There’s no doubt that the UK tech startup scene is going through a process of accelerated maturation in the past few years, with some recent sizeable exits from the likes of Just-Eat, Zoopla, King, DeepMind and Natural Motion, and hordes of promising younger startups working their way to a similar outcome.
According to the study, UK-based tech startups are increasingly hiring more people, paying them more, and are also competing more fiercely for senior marketing and sales talent than before.
Hiring more + spending more
Across the UK, Silicon Milkroundabout and Adzuna estimates that tech startups are hiring for more than 8,500 positions, up 80% since 2013. London and the South East have the biggest pull, boasting 60% of all jobs (compared to just 2% for both Northern Ireland and Wales).
Unsurprisingly, a side effect is that the salaries are also on their way up. According to the study, UK tech startups pay salaries up to 26% above market rate today to attract the best candidates as the competition for talent intensifies.
A software developer in a UK tech startup can expect to earn on average £46,511 annually, 26% more than the tech industry average of £36,770, while sales and business development people can expect roughly £38,500 (+12% above the industry average of £34,560).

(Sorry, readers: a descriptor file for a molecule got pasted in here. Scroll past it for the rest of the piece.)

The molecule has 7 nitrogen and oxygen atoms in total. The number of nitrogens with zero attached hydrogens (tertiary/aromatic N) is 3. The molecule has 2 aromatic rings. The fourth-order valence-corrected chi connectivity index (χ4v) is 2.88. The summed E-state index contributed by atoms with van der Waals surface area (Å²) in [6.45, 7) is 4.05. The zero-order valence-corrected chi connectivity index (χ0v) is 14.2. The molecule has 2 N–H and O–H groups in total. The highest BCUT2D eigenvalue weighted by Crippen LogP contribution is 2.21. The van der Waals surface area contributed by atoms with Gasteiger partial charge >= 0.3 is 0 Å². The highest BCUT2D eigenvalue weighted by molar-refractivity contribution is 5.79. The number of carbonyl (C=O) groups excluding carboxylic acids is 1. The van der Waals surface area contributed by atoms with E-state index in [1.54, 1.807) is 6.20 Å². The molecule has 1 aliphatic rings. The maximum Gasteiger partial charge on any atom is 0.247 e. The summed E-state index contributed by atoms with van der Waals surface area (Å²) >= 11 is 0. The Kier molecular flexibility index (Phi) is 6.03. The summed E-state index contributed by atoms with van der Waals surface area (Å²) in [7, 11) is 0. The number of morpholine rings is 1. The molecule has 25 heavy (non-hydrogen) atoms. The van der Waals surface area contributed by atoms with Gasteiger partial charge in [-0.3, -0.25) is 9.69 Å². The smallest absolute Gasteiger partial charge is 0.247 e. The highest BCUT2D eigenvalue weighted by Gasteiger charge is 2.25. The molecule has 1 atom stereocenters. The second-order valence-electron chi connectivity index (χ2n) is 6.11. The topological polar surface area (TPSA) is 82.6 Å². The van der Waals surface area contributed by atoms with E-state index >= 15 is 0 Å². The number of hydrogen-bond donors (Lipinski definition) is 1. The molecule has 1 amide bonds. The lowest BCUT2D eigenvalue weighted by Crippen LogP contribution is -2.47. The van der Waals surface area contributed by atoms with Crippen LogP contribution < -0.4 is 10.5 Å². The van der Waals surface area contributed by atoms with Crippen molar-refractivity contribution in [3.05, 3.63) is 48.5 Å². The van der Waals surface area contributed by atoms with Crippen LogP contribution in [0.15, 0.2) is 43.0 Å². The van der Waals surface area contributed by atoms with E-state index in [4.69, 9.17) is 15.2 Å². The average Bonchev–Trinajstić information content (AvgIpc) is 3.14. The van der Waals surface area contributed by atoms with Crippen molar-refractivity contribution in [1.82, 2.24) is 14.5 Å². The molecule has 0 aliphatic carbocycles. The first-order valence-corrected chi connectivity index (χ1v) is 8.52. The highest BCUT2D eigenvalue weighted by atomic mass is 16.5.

Designers are also apparently in vogue according to the research, as they can expect to make £46,511 per year (more than 47% above the industry average of £31,639).
Level playing field
Andrew Hunter, co-founder of Adzuna, comments on the results of the study: “Just like in Silicon Valley or New York, well-funded and profitable startups have levelled the playing field and can compete directly on salaries with the City and big tech companies for the most talented people.”
“This data backs up the feeling those of us on the inside have had for a while – that the UK tech scene is exploding,” adds Pete Smith, a co-founder of Silicon Milkroundabout. “Not only has the number of jobs on offer nearly doubled in 12 months, but salaries continue to outpace industry averages.”
To get to those numbers, the joint study analysed over 500,000 UK job ads and 250 startup companies in October 2014 to determine the number of tech startup vacancies in Britain, salaries paid, and most in-demand roles. This data was then benchmarked against an identical study from 2013.
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